Is this Yiddish in origin?--iFaqeer 02:30, 15 Sep 2004 (UTC)
In 1956, I used Zilch to describe the 'Z' diode, which had a green band (as I recall it) used in computer circuits. As I recall, the 'Y' diode had a yellow band and a student asked what on earth the the Z stood for. I cannot recall where I heard Zilch used prior to that moment.--User:La Mirada Bob
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Rfv-sense: adjective meaning nothing or zero. I'm not quite sure what the author is referring to here. I have found a cite for "since supposedly there are zilch feelings involved". Is this adjectival? Renard Migrant (talk) 12:04, 10 April 2014 (UTC)
- I think the part of speech in your example should be determiner, but it seems to be mostly a noun. We seem to be all over the map in our treatment of this and synonyms such as bupkis, nada, nil, nothing and zip. I also think we're missing the humorous and emphatic overtones to the term in our treatment. Chuck Entz (talk) 14:00, 10 April 2014 (UTC)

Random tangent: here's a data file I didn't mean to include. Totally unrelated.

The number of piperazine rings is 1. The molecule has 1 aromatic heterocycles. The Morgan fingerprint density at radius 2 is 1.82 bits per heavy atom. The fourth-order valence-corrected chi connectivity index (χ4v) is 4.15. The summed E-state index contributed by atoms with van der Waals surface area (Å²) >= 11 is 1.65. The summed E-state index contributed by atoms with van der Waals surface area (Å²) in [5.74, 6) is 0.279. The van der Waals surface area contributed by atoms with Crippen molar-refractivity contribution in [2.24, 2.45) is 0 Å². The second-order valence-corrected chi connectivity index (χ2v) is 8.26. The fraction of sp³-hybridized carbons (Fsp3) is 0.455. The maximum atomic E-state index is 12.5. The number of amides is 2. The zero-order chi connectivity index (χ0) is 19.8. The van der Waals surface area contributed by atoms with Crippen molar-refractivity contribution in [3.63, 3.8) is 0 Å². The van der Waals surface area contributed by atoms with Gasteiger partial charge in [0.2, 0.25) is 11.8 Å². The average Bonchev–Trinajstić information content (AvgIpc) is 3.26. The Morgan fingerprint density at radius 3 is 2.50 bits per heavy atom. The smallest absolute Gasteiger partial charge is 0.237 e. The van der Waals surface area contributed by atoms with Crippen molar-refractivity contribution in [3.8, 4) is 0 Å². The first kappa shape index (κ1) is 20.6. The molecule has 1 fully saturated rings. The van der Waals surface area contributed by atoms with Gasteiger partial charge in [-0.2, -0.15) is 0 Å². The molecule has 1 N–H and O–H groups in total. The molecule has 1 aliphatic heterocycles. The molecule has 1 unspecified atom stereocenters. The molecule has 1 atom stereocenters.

- OED has it as an adj. — LlywelynII 04:47, 1 May 2018 (UTC)
Harper does not support the idea it definitively did not come from the German surname. He mentions its possible origin before Ballyhoo in "c. 1922 in U.S. college or theater slang" but provides no examples or source for the claim, which the OED hasn't heard about. — LlywelynII 04:47, 1 May 2018 (UTC)